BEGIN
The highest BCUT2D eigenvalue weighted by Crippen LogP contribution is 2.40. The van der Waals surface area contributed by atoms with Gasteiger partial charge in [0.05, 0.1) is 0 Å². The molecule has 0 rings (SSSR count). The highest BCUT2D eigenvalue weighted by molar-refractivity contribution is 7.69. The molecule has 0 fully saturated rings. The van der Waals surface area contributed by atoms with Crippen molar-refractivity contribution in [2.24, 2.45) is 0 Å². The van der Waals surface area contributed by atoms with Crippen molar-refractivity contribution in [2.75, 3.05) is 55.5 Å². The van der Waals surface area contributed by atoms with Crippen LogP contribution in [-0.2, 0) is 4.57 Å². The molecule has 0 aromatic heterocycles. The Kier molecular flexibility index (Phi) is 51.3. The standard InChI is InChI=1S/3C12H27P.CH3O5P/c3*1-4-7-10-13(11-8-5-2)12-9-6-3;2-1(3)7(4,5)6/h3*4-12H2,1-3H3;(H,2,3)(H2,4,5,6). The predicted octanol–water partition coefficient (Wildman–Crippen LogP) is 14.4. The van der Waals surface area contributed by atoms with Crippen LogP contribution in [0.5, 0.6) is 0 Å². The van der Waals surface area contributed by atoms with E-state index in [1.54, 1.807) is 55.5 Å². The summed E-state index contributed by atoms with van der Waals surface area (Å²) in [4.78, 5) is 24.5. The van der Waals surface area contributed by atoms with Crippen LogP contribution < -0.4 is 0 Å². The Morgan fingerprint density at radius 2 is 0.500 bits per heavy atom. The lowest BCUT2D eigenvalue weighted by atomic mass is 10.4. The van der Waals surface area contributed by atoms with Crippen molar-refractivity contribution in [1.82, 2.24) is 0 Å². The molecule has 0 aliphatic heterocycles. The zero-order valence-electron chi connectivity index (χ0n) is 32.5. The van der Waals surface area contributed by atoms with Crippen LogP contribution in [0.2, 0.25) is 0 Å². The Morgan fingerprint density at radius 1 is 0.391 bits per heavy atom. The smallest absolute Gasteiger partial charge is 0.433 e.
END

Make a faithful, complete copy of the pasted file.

The highest BCUT2D eigenvalue weighted by Crippen LogP contribution is 2.40. The van der Waals surface area contributed by atoms with Gasteiger partial charge in [0.05, 0.1) is 0 Å². The molecule has 0 rings (SSSR count). The highest BCUT2D eigenvalue weighted by molar-refractivity contribution is 7.69. The molecule has 0 fully saturated rings. The van der Waals surface area contributed by atoms with Crippen molar-refractivity contribution in [2.24, 2.45) is 0 Å². The van der Waals surface area contributed by atoms with Crippen molar-refractivity contribution in [2.75, 3.05) is 55.5 Å². The van der Waals surface area contributed by atoms with Crippen LogP contribution in [-0.2, 0) is 4.57 Å². The molecule has 0 aromatic heterocycles. The Kier molecular flexibility index (Phi) is 51.3. The standard InChI is InChI=1S/3C12H27P.CH3O5P/c3*1-4-7-10-13(11-8-5-2)12-9-6-3;2-1(3)7(4,5)6/h3*4-12H2,1-3H3;(H,2,3)(H2,4,5,6). The predicted octanol–water partition coefficient (Wildman–Crippen LogP) is 14.4. The van der Waals surface area contributed by atoms with Crippen LogP contribution in [0.5, 0.6) is 0 Å². The van der Waals surface area contributed by atoms with E-state index in [1.54, 1.807) is 55.5 Å². The summed E-state index contributed by atoms with van der Waals surface area (Å²) in [4.78, 5) is 24.5. The van der Waals surface area contributed by atoms with Crippen LogP contribution < -0.4 is 0 Å². The Morgan fingerprint density at radius 2 is 0.500 bits per heavy atom. The lowest BCUT2D eigenvalue weighted by atomic mass is 10.4. The van der Waals surface area contributed by atoms with Crippen molar-refractivity contribution in [1.82, 2.24) is 0 Å². The molecule has 0 aliphatic heterocycles. The zero-order valence-electron chi connectivity index (χ0n) is 32.5. The van der Waals surface area contributed by atoms with Crippen LogP contribution in [0.2, 0.25) is 0 Å². The Morgan fingerprint density at radius 1 is 0.391 bits per heavy atom. The smallest absolute Gasteiger partial charge is 0.433 e.